It’s Official: Alibaba Is The Biggest IPO Ever

Next Story

Realty Mogul Gets A $73M Capital Commitment From Direct Lending Investments

Alibaba has officially become the largest public offering in history, according to a report from Reuters.

The IPO was always going to be a blockbuster, but thanks to high demand which rocketed the stock up another 38% after its $21.8 billion opening, underwriters exercised an option to sell another 48 million shares. The sale means that Alibaba raked in $25 billion in its public offering, beating the previous record held by the Chinese banking behemoth, the Agricultural Bank of China, which raised $22.1 billion when it listed on the Hong Kong Stock Exchange in 2010.

So… Everyone’s a winner with the Alibaba IPO, with underwriters alone netting more than $300 million from the deal.

The question is what does Alibaba do with all that paper?

All VCs want to do is take its money. And Alibaba has been on a spending spree of late, throwing roughly $1.45 billion into over 23 investments since 2013, according to an August MarketWatch report.

One possibility is that Alibaba scoops up the rest of Tango, which it has already backed to the tune of $215 million. Alibaba made the investment in Tango despite having its own messaging service, Laoiwang, according to Pamela Clark-Dickson, a senior analyst, with the boutique research and analysis firm, Ovum. Clarkson noted in a weekend analysis, that Tango’s footprint in the U.S., Europe, and the Middle East would be a good opportunity for the company to build its global reach.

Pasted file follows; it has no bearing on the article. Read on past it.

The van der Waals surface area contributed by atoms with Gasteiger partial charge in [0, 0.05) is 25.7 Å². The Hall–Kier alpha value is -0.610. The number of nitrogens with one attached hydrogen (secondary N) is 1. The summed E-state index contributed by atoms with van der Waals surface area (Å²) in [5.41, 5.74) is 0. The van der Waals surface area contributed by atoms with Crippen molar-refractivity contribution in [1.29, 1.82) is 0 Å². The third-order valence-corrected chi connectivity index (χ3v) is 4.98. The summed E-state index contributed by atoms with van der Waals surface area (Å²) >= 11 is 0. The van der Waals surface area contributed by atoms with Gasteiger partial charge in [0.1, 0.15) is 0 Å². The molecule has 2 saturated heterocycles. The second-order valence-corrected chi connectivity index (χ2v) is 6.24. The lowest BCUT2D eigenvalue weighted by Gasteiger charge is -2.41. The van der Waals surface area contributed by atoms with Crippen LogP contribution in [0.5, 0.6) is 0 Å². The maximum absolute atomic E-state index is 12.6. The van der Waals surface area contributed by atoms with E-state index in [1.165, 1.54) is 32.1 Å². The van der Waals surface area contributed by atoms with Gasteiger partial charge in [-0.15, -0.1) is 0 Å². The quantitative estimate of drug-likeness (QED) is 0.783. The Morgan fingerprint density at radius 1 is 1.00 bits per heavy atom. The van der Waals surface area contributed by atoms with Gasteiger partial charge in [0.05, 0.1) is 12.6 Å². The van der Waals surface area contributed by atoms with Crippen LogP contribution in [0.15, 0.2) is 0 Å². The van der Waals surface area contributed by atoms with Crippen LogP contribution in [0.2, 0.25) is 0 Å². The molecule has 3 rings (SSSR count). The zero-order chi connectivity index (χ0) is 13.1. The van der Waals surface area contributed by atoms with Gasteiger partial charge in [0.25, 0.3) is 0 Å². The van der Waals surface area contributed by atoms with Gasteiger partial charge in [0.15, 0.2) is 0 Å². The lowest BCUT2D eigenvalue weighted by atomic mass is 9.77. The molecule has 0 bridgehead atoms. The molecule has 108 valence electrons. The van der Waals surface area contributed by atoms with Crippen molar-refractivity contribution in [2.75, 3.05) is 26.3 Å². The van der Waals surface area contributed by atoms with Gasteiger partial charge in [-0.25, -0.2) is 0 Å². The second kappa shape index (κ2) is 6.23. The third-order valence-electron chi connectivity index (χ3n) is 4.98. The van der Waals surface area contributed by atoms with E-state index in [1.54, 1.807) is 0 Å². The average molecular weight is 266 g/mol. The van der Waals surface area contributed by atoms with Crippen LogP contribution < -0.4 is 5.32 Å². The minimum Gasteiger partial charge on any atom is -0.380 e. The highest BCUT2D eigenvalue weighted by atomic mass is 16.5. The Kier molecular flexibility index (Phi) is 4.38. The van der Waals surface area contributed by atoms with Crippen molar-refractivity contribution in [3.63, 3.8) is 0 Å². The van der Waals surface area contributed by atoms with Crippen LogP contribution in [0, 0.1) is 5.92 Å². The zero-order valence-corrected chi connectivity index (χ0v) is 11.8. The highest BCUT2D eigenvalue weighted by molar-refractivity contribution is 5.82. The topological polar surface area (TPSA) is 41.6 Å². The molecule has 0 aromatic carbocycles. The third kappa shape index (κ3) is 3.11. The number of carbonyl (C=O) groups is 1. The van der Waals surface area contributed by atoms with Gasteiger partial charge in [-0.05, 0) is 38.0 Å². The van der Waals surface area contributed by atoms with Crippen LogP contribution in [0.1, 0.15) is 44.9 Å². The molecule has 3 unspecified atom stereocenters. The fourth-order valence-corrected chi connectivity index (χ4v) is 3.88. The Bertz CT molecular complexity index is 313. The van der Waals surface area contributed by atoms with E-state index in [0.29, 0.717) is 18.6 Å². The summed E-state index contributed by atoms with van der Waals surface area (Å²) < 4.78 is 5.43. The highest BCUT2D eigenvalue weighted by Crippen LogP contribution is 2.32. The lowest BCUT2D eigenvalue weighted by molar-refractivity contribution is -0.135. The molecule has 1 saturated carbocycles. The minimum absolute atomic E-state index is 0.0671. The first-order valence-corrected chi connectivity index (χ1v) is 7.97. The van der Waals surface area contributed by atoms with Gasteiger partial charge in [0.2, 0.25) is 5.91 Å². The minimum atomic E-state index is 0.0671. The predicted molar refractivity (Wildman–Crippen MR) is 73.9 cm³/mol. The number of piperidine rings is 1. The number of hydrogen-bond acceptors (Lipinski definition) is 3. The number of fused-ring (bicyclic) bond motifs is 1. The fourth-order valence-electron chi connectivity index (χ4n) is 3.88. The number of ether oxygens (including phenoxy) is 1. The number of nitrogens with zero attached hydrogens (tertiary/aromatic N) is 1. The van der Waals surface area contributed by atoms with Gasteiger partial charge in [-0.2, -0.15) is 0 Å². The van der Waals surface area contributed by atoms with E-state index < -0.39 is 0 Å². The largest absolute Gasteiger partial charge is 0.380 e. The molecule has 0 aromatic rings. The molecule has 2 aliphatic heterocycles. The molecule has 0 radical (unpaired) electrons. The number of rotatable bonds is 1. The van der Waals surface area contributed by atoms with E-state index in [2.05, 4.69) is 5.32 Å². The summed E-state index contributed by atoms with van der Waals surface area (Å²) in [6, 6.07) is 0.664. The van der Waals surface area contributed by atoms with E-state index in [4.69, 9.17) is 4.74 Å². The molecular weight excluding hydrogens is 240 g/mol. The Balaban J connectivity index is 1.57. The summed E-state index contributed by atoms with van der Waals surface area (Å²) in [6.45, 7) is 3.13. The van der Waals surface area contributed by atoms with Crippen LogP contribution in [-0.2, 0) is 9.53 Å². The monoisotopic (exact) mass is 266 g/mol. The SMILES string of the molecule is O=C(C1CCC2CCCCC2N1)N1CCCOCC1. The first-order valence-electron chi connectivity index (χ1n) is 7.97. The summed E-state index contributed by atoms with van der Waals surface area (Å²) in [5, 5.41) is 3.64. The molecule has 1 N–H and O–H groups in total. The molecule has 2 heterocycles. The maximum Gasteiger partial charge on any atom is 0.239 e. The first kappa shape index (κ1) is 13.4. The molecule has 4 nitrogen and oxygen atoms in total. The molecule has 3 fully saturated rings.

Over the course of its fundraising roadshow, Alibaba chairman, Jack Ma said that the company would “aggressively expand” into the U.S. and Europe. Increasingly that expansion would depend on mobile applications, according to Clark-Dickson.

If Tango is one target, Yahoo might be another. Speculation continues to swirl that either Alibaba — or its other major investor SoftBank Capital — could take a shine to the once-mighty internet property and use their windfalls to snatch up the U.S. dot-com.

Both Ma, and SoftBank Capital chairman Masayoshi Son have been cagey when asked directly what sorts of assets are on their shopping list, so the entire financial and tech community — from venture capitalists to investment bankers, to the executives at the largest tech companies in the U.S. — are waiting to see what Alibaba does next.

What’s clear is that right now… no one on the corner has swagger like the boys from Hangzhou.